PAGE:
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Thread: Complex Numbers De Moirves Theorm

  1. #1
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    Complex Numbers De Moirves Theorm

    Use De Moivres Theorm to express sin 3 theta as a polynomial in sin theta.


    Where do I start?
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  2. #2
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    Well if

    $\displaystyle z = \cos{\theta} + i\sin{\theta}$

    then

    $\displaystyle z^3 = (\cos{\theta} + i\sin{\theta})^3$

    $\displaystyle = \cos^3{\theta} + 3i\cos^2{\theta}\sin{\theta} - 3\cos{\theta}\sin^2{\theta} - i\sin^3{\theta}$

    $\displaystyle = \cos^3{\theta} - 3\cos{\theta}\sin^2{\theta} + i(3\cos^2{\theta}\sin{\theta} - \sin^3{\theta})$.


    But $\displaystyle z^3 = \cos{3\theta} + i\sin{3\theta}$ by DeMoivre's Theorem.


    So $\displaystyle \cos^3{\theta} - 3\cos{\theta}\sin^2{\theta} + i(3\cos^2{\theta}\sin{\theta} - \sin^3{\theta}) = \cos{3\theta} + i\sin{3\theta}$.

    Now equate real and imaginary parts.
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    Excellent ,Thankyou Prove It!
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    One more thing...

    $\displaystyle \sin{3\theta}$ is usually written only in terms of $\displaystyle \sin{\theta}$

    and

    $\displaystyle \cos{3\theta}$ is usually written only in terms of $\displaystyle \cos{\theta}$

    so use the Pythagorean Identity

    $\displaystyle \cos^2{\theta} + \sin^2{\theta} = 1$

    to clean it up.
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    Thanks,

    Iam having troubles with this one too...

    Determine all solutions for: z^4 + 3z^2 -4=0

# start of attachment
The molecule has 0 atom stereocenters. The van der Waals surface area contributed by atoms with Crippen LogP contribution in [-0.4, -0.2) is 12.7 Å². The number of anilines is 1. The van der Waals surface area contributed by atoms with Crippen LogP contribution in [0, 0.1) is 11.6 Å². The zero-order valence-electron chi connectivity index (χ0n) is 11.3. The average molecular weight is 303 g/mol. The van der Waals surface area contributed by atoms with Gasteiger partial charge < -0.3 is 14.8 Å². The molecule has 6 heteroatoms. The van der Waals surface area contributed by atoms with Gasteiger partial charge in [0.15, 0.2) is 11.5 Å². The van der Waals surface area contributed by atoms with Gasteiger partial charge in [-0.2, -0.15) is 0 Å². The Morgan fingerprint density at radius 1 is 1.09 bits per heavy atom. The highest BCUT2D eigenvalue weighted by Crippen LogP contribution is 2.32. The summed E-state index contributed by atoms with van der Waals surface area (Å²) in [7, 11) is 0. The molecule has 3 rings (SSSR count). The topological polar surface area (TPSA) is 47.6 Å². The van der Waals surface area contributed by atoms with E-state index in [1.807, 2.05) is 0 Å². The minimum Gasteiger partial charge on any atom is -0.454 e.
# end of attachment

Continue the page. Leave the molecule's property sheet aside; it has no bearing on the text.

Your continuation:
The ans is +-1,+-2i

    I got too,

    r^4 (cos 4theta + i sin 4theta) + 3r^2(cos 2theta + i sin 2 theta) = 4 (cos 0 + 2pi k + i sin 0 +2pi k).

    but don't know what to do from here,solving for R ,I get R=1,R=-4 ? and theta = 1/3 pi k ?
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    $\displaystyle z^4 + 3z^2 - 4 = 0$.

    Let $\displaystyle Z = z^2$ to turn the polynomial into

    $\displaystyle Z^2 + 3Z - 4 = 0$

    $\displaystyle (Z + 4)(Z - 1) = 0$

    $\displaystyle Z = -4$ or $\displaystyle Z = 1$

    $\displaystyle z^2 = -4$ or $\displaystyle z^2 = 1$

    $\displaystyle z = \pm 2i$ or $\displaystyle z = \pm 1$.

    So the solutions are $\displaystyle z = -1, z = 1, z = -2i, z = 2i$.



    For the other one, notice that if $\displaystyle z = r(\cos{\theta} + i\sin{\theta})$

    then $\displaystyle z^2 = r^2(\cos{2\theta} + i\sin{2\theta}$ and $\displaystyle z^4 = r^4(\cos{4\theta} + i\sin{4\theta})$.

    Also note that $\displaystyle \cos{(0 + 2\pi k)} = 1$ and $\displaystyle \sin{(0 + 2\pi k)} = 0$.


    So that means you can write the equation

    $\displaystyle r^4(\cos{4\theta} + i\sin{4\theta}) + 3r^2(\cos{2\theta} + i\sin{2\theta}) = 4[\cos{(0 + 2\pi k) + i\sin{(0 + 2\pi k)}}]$

    as

    $\displaystyle z^4 + 3z^2 = 4$

    $\displaystyle z^4 + 3z^2 - 4 = 0$.

    Do you see something in common here?
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  7. #7
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    Thanks for explaining all that, very helpful.
    Last edited by heatly; Aug 2nd 2010 at 06:16 AM.
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